Tip: OutOfMemoryException Problems

Tip: OutOfMemoryException Problems

  

According to Microsoft the ASP.NET Worker Process (WP) should be configured to recycle when the first of the following limits is met :

- 60% of Physical Memory
- 800 Megabytes when using 2GB of Virtual Addressing Space (VAS)
- 1800 Megabytes when using 3GB of VAS

Failing to do this will result in the chances of OutOfMemory exceptions being raised to increase dramatically whenever certain ILASM opcodes execute (box, newarr and newobj). The only way to recover the memory is to force the recycling of the worker process by either killing it manually or restarting IIS.

Thus the following ground rules can be established :

Under 2GB VAS

- If using 1GB set the memory limit to 60%
- If using 2GB set the memory limit to 40%
- If using 4GB set the memory limit to 20%

Under 3GB VAS

- If using 1GB set the memory limit to 60%
- If using 2GB set the memory limit to 60%
- If using 4GB set the memory limit to 44%

This translates in the following scenarios for each OS running .NET FX 1.1 when webGarden=false (the default value) :

Windows 2000 Server : Only 2GB VAS is available. No worker process isolation possible.
Windows 2000 Advanced Server (or better) : Use 3GB VAS. No worker process isolation possible.
Windows 2003 Web or Standard Edition : Only 2GB VAS is available. Use application pools to isolate applications into separate ASP.NET worker processes.
Windows 2003 Enterprise Edition (or better) : Choose 2GB or 3GB VAS. Use application pools to isolate applications into separate ASP.NET worker processes.

It is also possible to mitigate this problem by setting WebGarden to true which will create a worker process for each CPU bit that is set in CPUMask (regardless of OS version as long as the OS supports more than 1 CPU).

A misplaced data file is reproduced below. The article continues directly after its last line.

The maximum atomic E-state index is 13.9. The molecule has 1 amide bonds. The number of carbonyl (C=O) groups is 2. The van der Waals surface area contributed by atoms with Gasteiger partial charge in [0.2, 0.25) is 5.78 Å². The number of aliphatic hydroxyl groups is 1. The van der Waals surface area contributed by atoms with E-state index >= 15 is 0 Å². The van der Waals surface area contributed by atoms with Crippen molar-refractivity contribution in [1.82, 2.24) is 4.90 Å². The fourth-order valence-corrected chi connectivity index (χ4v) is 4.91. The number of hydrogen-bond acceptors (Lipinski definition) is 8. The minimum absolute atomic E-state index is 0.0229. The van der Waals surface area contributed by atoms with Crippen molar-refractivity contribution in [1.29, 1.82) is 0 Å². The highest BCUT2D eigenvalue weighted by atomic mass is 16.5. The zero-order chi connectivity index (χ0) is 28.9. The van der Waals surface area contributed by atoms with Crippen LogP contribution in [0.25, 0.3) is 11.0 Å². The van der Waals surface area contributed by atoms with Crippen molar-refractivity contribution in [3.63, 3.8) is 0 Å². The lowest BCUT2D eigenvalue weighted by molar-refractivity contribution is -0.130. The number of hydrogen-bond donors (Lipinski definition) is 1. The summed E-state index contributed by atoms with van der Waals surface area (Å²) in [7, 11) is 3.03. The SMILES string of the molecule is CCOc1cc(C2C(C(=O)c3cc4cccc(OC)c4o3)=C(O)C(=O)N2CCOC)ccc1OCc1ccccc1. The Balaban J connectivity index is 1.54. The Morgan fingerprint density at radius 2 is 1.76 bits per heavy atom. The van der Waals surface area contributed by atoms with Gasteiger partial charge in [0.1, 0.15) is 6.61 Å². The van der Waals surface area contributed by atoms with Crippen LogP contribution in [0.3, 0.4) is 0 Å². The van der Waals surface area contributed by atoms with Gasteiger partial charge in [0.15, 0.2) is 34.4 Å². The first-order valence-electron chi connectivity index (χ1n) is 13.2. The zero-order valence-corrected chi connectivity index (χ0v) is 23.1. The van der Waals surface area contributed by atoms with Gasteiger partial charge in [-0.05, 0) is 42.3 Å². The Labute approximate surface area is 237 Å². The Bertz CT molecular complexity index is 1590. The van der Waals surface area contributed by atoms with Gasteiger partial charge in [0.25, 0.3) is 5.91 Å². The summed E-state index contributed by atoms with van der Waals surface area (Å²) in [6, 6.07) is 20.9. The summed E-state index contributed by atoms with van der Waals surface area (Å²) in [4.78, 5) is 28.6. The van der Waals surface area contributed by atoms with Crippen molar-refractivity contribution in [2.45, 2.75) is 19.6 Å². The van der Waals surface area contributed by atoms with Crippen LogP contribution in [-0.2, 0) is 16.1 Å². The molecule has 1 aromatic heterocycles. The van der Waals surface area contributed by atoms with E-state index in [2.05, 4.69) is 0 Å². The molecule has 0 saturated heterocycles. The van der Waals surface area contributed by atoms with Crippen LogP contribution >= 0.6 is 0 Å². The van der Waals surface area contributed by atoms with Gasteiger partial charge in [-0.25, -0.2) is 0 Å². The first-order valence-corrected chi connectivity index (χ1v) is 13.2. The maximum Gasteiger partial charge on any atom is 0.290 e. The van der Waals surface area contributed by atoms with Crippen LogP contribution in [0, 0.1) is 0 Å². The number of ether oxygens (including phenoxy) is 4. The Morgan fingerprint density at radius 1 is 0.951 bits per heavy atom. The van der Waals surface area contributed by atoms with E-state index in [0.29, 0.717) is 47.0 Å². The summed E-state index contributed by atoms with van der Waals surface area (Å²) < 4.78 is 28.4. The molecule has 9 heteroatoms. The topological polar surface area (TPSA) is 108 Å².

This doesn't mean we shouldn't have more than 1GB of memory. Whenever a recycle occurs ASP.NET/IIS will try to create a new process to handle the load while it's trying to kill the previous one. So to avoid paging it's better to have enough memory to hold both worker processes in memory, otherwise, we will take a large performance hit. Also, when under normal operating conditions you have multiple worker processes you should have enough memory to hold all the worker processes in memory, our services and still allow for one or two WP's to recycle peacefully.

When planning the Deployment Controller machine, special care should be taken as the lack of system memory that may occur during compilation can have a performance hit due to paging on the other processes in the same machine therefore slowing requests handling in that machine.

You can read the original Microsoft article that explains with some more detail the memory counters involved, as well as other very interesting monitoring information and is entitled :
ASP.NET Performance Monitoring, and When to Alert Administrators

Regards